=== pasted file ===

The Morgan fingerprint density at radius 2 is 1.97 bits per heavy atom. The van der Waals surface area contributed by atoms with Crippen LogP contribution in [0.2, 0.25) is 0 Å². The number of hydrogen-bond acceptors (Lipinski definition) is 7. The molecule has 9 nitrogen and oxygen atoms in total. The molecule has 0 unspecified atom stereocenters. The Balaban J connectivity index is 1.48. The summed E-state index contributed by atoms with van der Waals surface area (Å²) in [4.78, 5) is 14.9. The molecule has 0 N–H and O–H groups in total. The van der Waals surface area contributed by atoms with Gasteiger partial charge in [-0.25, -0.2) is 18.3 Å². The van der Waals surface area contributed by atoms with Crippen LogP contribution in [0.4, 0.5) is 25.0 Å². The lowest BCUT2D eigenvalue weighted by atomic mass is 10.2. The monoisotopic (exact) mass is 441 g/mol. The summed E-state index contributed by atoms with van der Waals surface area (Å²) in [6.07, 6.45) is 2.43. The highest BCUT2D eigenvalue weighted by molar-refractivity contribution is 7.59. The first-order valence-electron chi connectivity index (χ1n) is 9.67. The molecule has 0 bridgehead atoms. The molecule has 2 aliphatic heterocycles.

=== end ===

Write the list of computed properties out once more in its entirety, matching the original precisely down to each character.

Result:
The Morgan fingerprint density at radius 2 is 1.97 bits per heavy atom. The van der Waals surface area contributed by atoms with Crippen LogP contribution in [0.2, 0.25) is 0 Å². The number of hydrogen-bond acceptors (Lipinski definition) is 7. The molecule has 9 nitrogen and oxygen atoms in total. The molecule has 0 unspecified atom stereocenters. The Balaban J connectivity index is 1.48. The summed E-state index contributed by atoms with van der Waals surface area (Å²) in [4.78, 5) is 14.9. The molecule has 0 N–H and O–H groups in total. The van der Waals surface area contributed by atoms with Gasteiger partial charge in [-0.25, -0.2) is 18.3 Å². The van der Waals surface area contributed by atoms with Crippen LogP contribution in [0.4, 0.5) is 25.0 Å². The lowest BCUT2D eigenvalue weighted by atomic mass is 10.2. The monoisotopic (exact) mass is 441 g/mol. The summed E-state index contributed by atoms with van der Waals surface area (Å²) in [6.07, 6.45) is 2.43. The highest BCUT2D eigenvalue weighted by molar-refractivity contribution is 7.59. The first-order valence-electron chi connectivity index (χ1n) is 9.67. The molecule has 0 bridgehead atoms. The molecule has 2 aliphatic heterocycles.